Friday, July 3, 2020

Curious Creatures, Wild Minds part one, The Giraffe

Image Source: CBCA

Curious Creatures, Wild Minds

I think the story of Zeraffa (Zefara), the giraffe that was taken to France in 1824, would be a good way to explore the 2020 CBCA slogan.  In 1824 giraffes were certainly very curious creatures. Actually I think they are still quite curious and delightful. Wild minds - the people of Paris went wild when Zeraffa arrived.

Giraffes became THE fashion from clothes to hair styles, ceramics to wallpaper. There were even ice creams and a new colour name 'giraffe' which later we would call cafe au lait. Here is an example of the wallpaper showing how "wild" the people were for this new creature and fashion.

I have read two books about Zeraffa - Zeraffa Giraffa by Dianne Hofmeyr illustrated by Jane Ray and A Giraffe for France by Leith Hillard illustrated by Sophie Blackall.

Blurb: In 1824 the Pasha of Egypt gave a baby giraffe to the King of France. Along with her keeper, Atir, Zeraffa Giraffa travelled over 4000 miles, sailing down the Nile, across the Mediterranean and then walking 550 miles from Marseilles to Paris. Zeraffa arrived in 1827, the first giraffe ever seen in France. All Paris fell in love with her. Gardeners clipped giraffe hedges; ladies twisted their hair into styles à la Girafe; dogs wore spotted jackets.  BookTrust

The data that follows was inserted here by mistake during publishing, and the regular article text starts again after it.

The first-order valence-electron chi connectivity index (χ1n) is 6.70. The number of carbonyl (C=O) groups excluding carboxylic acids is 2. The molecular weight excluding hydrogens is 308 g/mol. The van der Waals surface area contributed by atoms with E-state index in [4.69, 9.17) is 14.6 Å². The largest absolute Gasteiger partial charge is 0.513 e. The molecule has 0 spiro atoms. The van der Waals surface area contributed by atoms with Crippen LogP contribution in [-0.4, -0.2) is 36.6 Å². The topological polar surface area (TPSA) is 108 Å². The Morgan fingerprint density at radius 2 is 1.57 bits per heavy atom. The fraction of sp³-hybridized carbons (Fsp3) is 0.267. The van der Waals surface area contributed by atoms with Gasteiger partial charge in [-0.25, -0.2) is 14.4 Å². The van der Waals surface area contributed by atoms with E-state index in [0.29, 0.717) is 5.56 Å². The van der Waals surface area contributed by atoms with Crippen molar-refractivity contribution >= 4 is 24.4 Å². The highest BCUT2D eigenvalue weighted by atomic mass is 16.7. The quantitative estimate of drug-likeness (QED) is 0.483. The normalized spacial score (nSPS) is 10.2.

Blurb: The true story of how the first giraffe came to France in 1826 and the remarkable effect that the animal had on French society at the time. It tells of her capture at an oasis near the River Nile, the voyage across the Mediterranean and the amazing walk from Marseilles to Paris.

The first thing to notice about the two books above are their famous illustrators - Sophie Blackall (Hello Lighthouse is short listed for the 2020 CBCA Picture book of Year award) and Jane Ray (image below)

The back story:

Zeraffa means charming or lovely one. Zeraffa was a gift from the ruler of Egypt (Muhammad Ali) to the King of France (Charles X). She was captured in Sudan. She walked the final 550 miles from Marseilles to Paris. The whole journey took two and half years. By the time she arrived in Paris she was four metres tall and she was the first giraffe ever seen in France.

Further reading

Here is the trailer for the 2012 Animated film about Zarafa.

I have not seen these three books but they might be useful additions when you explore this topic:

I also found some work displayed in a classroom:

Image source: Herts for Learning - click to see closer images of this creative work.

Here is a painting from 1827

Image source: Hyperallergic

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